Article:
EDITOR'S NOTE: Microsoft Flight Simulator won "best PC game" at the Tom's Guide Awards 2021 for gaming.
I’ve spent the past week visiting everywhere from Los Angeles to Tokyo, all without leaving my bedroom in Queens. That’s thanks to Microsoft Flight Simulator, a stunning PC simulation game that’s the perfect escape from these pandemic times — and could soon be the ultimate showpiece for Xbox Series X.
I’m not much of an aviation enthusiast, but since Microsoft Flight Simulator is part of my Xbox Game Pass subscription, I couldn’t help but fire it up, if only to see how pretty its recreation of the entire world would look on my PC. And pretty is an understatement — Asobo Studio’s game is absolutely breathtaking, recreating every mile of the planet with near-photorealistic accuracy.
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Microsoft Flight Simulator can be as realistic and hardcore as you want it to be, allowing you to complete an international flight in real-time while managing every part of your plane, from takeoff to landing. But that’s not how I’ve been playing.
Instead, I’ll pick a city and simply hover around, reliving visits to places like San Francisco and Nashville while reminiscing over times when hopping on a plane was a regular part of my life. It made me both overwhelmed with nostalgia for a simpler time, and in awe of the technical achievement that Microsoft and Asobo were able to pull off.
Since booting up Flight Simulator, I’ve been able to pinpoint my apartment, my childhood home, my college campus and some of my favorite landmarks around the world. And thanks to the game’s Active Pause and drone camera features, I can freeze the action and freely zoom into New York City to spot the office I haven’t been able to visit in months. Playing Flight Simulator is like using a much more immersive, detailed version of Google Maps, and I can’t stop.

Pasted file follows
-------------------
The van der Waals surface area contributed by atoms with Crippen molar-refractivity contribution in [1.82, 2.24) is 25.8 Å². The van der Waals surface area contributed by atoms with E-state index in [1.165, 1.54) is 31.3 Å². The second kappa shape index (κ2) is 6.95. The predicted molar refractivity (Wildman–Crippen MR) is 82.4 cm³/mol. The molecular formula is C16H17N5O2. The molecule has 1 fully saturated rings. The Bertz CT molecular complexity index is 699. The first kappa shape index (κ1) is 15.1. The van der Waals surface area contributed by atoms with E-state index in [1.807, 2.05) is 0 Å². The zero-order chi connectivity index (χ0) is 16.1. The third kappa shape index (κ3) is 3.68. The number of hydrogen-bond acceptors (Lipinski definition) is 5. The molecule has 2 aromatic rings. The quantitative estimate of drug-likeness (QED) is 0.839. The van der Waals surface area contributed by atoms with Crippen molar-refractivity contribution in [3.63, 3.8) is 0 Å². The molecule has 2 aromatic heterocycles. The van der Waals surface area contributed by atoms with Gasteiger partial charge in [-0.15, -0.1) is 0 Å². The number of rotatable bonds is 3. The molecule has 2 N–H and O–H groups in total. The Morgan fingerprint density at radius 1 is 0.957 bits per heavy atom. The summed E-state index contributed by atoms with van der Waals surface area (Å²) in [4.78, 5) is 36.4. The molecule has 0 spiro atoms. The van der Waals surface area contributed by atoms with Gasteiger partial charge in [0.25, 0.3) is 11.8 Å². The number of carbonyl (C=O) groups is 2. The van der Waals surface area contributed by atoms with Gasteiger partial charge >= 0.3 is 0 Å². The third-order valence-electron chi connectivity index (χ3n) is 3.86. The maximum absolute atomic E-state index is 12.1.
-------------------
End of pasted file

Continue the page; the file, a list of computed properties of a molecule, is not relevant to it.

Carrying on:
That’s no coincidence, either. Flight Simulator taps into Microsoft technologies such as Azure cloud computing and Bing Maps to realistically map out the entire planet. It’s not perfect, as players have spotted some structural anomalies and out-of-date areas. But when you’re flying over New York or California from a distance, it feels like you’re looking down at the real thing.
That’s if you have the right rig to run it, of course. My system with a Core i7 CPU and Nvidia GTX 1080 Ti graphics card is running the game at medium settings by default, and Microsoft recommends an RTX 2080 or AMD Radeon VII for the ideal experience.
The Xbox Series X factor
This is where the Xbox Series X comes in. Flight Simulator is slated to eventually come to the Xbox family, but doesn’t have a release date just yet. When it does, it could prove to be the ultimate technical showpiece for Microsoft’s new box, much like the Forza Motorsport series has been for the Xbox One generation. And with Halo Infinite delayed until next year, a surprise fall console release for Flight Simulator could be a great way to sell gamers on the power of the Xbox Series X.
Sure, a flight simulation game isn’t going to garner the same hype as a Halo, Spider-Man or God of War. But thanks to Xbox Game Pass, it doesn’t need to. Microsoft’s subscription service (which costs between $5 and $15 per month) already boasts more than 10 million subscribers and includes all first-party games the moment they release. As such, folks who wouldn’t normally shell out $60 for a hardcore simulation game may decide to fire it up since it’s already part of their subscription. I certainly fall into that camp, and I don’t think I’m alone.
In short, Microsoft Flight Simulator is a stunning technical achievement that anyone with a solid gaming PC and a Game Pass membership should check out, especially if you yearn to see more of the world at a time when we’re all stuck inside. And that breathtaking exploration experience could very well prove to be Xbox Series X’s ace in the hole soon.